Pasteleria Ideal (Calle 16 de Septiembre 18, Col. Centro) could be the largest and most heavenly bakery you have ever seen. The choice of baked goods, both sweet and savory, are a feast for the eyes and as the name suggests, is an ideal place to grab some pastries. With breakfast and coffee in hand, make tracks to Alameda Park and find a bench to sit to enjoy your first meal of the day and partake in a spot of people-watching. You can’t miss the opulent architecture of Palacio de Belles Artes, the grandest building in Mexico City.

Just across the road (Calle Revillagigedo 11, Cuauhtemoc), check out the Popular Art Museum. Housed in an ex-fire station, this contemporary museum is full of colorful Mexican folk art. It’s fun and quirky and the exhibits range from Day of the Dead skulls and skeletons to vibrant piñatas. www.map.cdmx.gob.mx

Museum of Popular Art – fun and quirky

La Ciudadela is an artisan market (Calle de Balderas, s/m Centro, 06040 Cuauhtemoc). It specializes in Mexican handicrafts from 0axacan fantasy animals to beautifully decorated skulls. Prices are reasonable and you are bound to find something that catches your eye.

Even if you have never considered attending a wrestling match before, lucha libre is a unique Mexican experience and not-to-be-missed. (Arena Mexico,189 Calle Dr. Lavista, Colonia Doctores).  Regular sessions are held on Tuesday and Friday evenings and Sunday afternoons. The atmosphere is electric and whole families attend shouting abuse at the bad guys and cheering for their heroes.  

Round off your time in Mexico City with some tequila shots and mariachi music at a bar on Plaza Garibaldi. The haunting sound of roving mariachi bands echo around the square, as you reflect on two action-packed days in this amazing city.

Tequila shots at the ready!

 

Originally posted 2017-07-29 11:22:36.

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Love It, Leave It: The Portland, OR Edition

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Back to the Pacific NW, a not-so-secret favorite destination of mine. It very well could be that I’m just all jazzed up off of increased oxygen levels (man, they have a lot of trees), but I swear that everything tastes better out there. I constantly imagine tiny gnomes in tweed hats and hemp-based sweaters pulling out the freshest, organic vegetables from the depths of the soil. Albeit slightly far-fetched, this fictional scene will hopefully help you imagine just how epic the Portland food landscape is. But, there are two things (that just so coincidentally happen to be my favorite) we should focus on for now: brews and doughnuts.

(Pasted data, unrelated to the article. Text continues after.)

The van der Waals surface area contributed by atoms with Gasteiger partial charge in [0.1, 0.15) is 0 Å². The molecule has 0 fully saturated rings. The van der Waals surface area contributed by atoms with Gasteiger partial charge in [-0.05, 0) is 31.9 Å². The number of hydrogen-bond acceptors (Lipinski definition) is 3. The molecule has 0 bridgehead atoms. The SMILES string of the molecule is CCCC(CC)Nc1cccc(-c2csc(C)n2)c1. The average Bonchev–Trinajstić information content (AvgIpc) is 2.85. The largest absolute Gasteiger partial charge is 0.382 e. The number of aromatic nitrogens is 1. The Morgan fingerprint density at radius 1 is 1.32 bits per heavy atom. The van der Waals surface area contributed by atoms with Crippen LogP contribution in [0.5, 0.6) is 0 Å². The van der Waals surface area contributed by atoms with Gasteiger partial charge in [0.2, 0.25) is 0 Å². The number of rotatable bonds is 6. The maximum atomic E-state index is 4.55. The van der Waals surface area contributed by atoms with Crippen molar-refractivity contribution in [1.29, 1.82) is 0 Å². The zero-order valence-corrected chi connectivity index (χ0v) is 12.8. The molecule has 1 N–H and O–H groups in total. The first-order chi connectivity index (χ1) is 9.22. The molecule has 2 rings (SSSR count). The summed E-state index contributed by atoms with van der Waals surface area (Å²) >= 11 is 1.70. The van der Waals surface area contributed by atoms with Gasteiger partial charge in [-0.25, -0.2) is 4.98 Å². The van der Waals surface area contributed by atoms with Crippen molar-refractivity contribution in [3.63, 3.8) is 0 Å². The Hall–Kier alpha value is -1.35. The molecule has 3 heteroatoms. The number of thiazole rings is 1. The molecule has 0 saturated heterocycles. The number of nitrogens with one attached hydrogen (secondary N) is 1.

Love It: Breakside Brewery. Blue Star Donuts.

(Photo credit: Erin Oliveri)

Breakside Brewery: With two locations in this quirky town, Breakside is a hipster mecca churning out solid craft brews and hearty, standout dishes. The newest spot in Slabtown (what a weird, yet endearing Portland name) is a boisterous, bi-level warehouse, that was jam packed on a Sunday afternoon. While most were throwing back some pints (most likely IPAs, since the list is bursting with them), plenty came just for the food. The brewery sources organic seasonal produce and meats; and while menus at breweries are often there solely to help combat hours of drinking, this one is a solid partner, justly accompanying the top-notch beers. The Bavarian pretzel is one of epic proportions — a woman from the table over asked if she could come over just for a photo. And, the fried chicken biscuit sandwich was gone so fast from my plate…but also from the menu since it’s only served from “3 p.m. ‘til gone.”

 

 

 

 

 

 

 

 

 

 

Blue Star Donuts: A hotly debated topic in Portland just so happens to be one near and dear to my heart (and stomach): doughnuts. I was told by locals on my first visit that these are the “grown up” doughnuts. I agreed once I took a spin around the BSD website — wooing me with phrases like “brioche recipe,” “cage-free eggs” and “the dough takes 18 hours to make.” Well, I wanted all of that, immediately. And what a coincidence, there’s one just a few minutes away from Breakside Brewery. I’d advise snagging a maple bacon or blueberry bourbon basil — or any beautifully baked ring ‘cause they’re so delicious — and sample en route to your future beer tasting. Carbs are your friends.

Leave It: Rogue Distillery and Public House

It’s not without a sad face emoji that this Rogue outpost turned out to be a big miss for me. Back east, I’ve drunk everything from the classic Dead Guy Ale to offbeat collabs with Blue Star rival, Voodoo Doughnuts. The core of Rogue was present, with plenty of beers on tap to sample, but the ambiance was non-existent and the menu was stacked with uninspired bar food. My original excitement for the poutine shortly faded after just a few bland bites. I’d say if you’re looking for the true Rogue experience and you just so happen to be headed toward the Oregon Coast, the original Public House (originally the Bayfront Brewery) and a newer, bi-level brewpub are nestled in the quaint coastal town of Newport. These locales may serve for a more authentically ‘Rogue’ experience.

Originally posted 2017-07-26 18:18:16.